There is a class of people – strong-willed people, I believe – who will run outside no matter the temperature. Perhaps you’re one of them. When it gets hot outside, you shed layers and bring water and when it gets really cold, you grab mittens, a hat, and you bundle up.

As humans, we have the ability to modify our dress for the surrounding temperatures. Our pets, on the other hand, don’t have that luxury. Sure, our furry friends are oftentimes overjoyed to be going out for a run when they see you lacing up your shoes and grabbing their leash, but have you ever stopped to ask yourself, “Should I be taking my pet for a run in this weather?”

Dr. Joe Whalen, a veterinarian with Hyde Park Animal Hospital, says that sometimes, that answer should be ‘no’. If you’re a pet owner, it’s wise to be mindful of a few rules when it comes to winter running.

Rule #1 – If you’re covering your face, leave your dog at home

“A general rule I have for taking your dog for a run in the winter is that if you have to wear a facemask to cover up because of the chill, it’s too cold for your dog to go with you,” said Dr. Whalen. On the other end of the spectrum, he recommends also leaving your dog at home when it is above 80 degrees Fahrenheit.

Rule #2 – Be mindful of running surfaces

One of the biggest hazards to taking your dog for a run in the winter is what happens to their paws. “Running on sand and salt will really make your dog’s paws sore, “ said Dr. Whalen. The pads on your dog’s feet can burn or blister depending on the condition of the road or sidewalk. To remedy this, Dr. Whalen recommends ordering dog boots made of rubber or cloth or carrying your dog over areas covered in salt, if the dog is light enough. Otherwise, steer clear of surfaces that have been treated. “A dog will lift up their paw if they are too cold or uncomfortable,” he continued.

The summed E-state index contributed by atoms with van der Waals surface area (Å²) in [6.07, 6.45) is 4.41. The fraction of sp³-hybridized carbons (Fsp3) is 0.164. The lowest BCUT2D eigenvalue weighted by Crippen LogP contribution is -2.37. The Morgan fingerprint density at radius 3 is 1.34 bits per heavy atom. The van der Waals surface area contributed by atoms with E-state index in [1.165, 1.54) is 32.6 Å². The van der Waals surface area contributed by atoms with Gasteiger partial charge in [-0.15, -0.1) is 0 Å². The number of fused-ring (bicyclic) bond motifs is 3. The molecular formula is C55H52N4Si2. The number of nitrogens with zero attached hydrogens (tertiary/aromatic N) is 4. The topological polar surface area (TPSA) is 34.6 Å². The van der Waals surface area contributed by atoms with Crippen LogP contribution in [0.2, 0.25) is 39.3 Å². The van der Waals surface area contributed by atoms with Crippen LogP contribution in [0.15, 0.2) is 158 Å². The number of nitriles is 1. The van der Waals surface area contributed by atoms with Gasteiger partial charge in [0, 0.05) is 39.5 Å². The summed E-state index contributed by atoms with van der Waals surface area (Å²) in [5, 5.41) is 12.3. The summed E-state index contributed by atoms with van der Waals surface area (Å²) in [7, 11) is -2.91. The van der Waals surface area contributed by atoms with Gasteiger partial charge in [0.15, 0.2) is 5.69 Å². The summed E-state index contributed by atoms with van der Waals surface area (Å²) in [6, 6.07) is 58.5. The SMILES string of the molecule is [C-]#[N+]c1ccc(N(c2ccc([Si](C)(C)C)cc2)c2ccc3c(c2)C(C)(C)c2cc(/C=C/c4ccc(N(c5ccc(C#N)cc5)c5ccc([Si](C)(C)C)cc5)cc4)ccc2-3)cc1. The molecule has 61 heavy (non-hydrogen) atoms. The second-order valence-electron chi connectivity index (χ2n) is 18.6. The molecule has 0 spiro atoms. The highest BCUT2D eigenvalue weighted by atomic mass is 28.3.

Rule #3 – Remember hydration

Although we don’t consume as much liquid in cold temperatures as we do in warm ones, dogs need to be hydrated if you’re going for more than an hour, said Dr. Whalen. Bring a bottle of water with you or make a stop at home mid-run because there will most likely not be any working water fountains.

Rule #4 – Pay attention to what your dog is telling you

There’s no straightforward answer when it comes to taking your dog for a run in the cold. Overall, Dr. Wahlen notes, most dogs love the cold, so running with them in the winter shouldn’t be an issue as long as it’s for a shorter amount of time, about three to five miles. The size and type of dog definitely matters as well, he notes. You will be able to tell whether your dog is enjoying the time outside simply by paying attention to their actions. “If they are giving you big puppy dog eyes, that means they probably want to go inside,” he said. Pay attention to your pet’s needs and know that sometimes, it’s OK to leave them at home.

Do you have more questions about running with your pup in the winter? Check out Hyde Park Animal Hospital here or give them a call at (773) 324-4484.



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